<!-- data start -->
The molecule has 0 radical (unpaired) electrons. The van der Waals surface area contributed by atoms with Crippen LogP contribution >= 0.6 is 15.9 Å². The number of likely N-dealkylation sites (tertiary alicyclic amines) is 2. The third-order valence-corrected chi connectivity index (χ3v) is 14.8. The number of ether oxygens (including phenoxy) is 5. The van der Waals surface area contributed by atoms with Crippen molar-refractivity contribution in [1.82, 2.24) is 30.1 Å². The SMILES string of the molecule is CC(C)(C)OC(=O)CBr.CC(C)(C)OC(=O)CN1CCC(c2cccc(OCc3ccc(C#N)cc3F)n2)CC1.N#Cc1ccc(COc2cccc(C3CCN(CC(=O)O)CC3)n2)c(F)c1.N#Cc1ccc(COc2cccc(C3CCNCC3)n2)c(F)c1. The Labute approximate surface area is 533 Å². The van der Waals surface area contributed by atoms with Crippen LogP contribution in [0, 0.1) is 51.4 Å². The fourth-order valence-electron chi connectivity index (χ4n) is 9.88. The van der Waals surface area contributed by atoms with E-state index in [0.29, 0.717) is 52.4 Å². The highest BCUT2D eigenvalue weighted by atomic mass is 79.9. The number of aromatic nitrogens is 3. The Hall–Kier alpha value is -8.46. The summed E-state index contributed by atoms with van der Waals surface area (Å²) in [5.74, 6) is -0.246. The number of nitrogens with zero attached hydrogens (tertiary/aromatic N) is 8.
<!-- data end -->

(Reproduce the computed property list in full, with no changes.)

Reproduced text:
The molecule has 0 radical (unpaired) electrons. The van der Waals surface area contributed by atoms with Crippen LogP contribution >= 0.6 is 15.9 Å². The number of likely N-dealkylation sites (tertiary alicyclic amines) is 2. The third-order valence-corrected chi connectivity index (χ3v) is 14.8. The number of ether oxygens (including phenoxy) is 5. The van der Waals surface area contributed by atoms with Crippen molar-refractivity contribution in [1.82, 2.24) is 30.1 Å². The SMILES string of the molecule is CC(C)(C)OC(=O)CBr.CC(C)(C)OC(=O)CN1CCC(c2cccc(OCc3ccc(C#N)cc3F)n2)CC1.N#Cc1ccc(COc2cccc(C3CCN(CC(=O)O)CC3)n2)c(F)c1.N#Cc1ccc(COc2cccc(C3CCNCC3)n2)c(F)c1. The Labute approximate surface area is 533 Å². The van der Waals surface area contributed by atoms with Crippen LogP contribution in [0, 0.1) is 51.4 Å². The fourth-order valence-electron chi connectivity index (χ4n) is 9.88. The van der Waals surface area contributed by atoms with E-state index in [0.29, 0.717) is 52.4 Å². The highest BCUT2D eigenvalue weighted by atomic mass is 79.9. The number of aromatic nitrogens is 3. The Hall–Kier alpha value is -8.46. The summed E-state index contributed by atoms with van der Waals surface area (Å²) in [5.74, 6) is -0.246. The number of nitrogens with zero attached hydrogens (tertiary/aromatic N) is 8.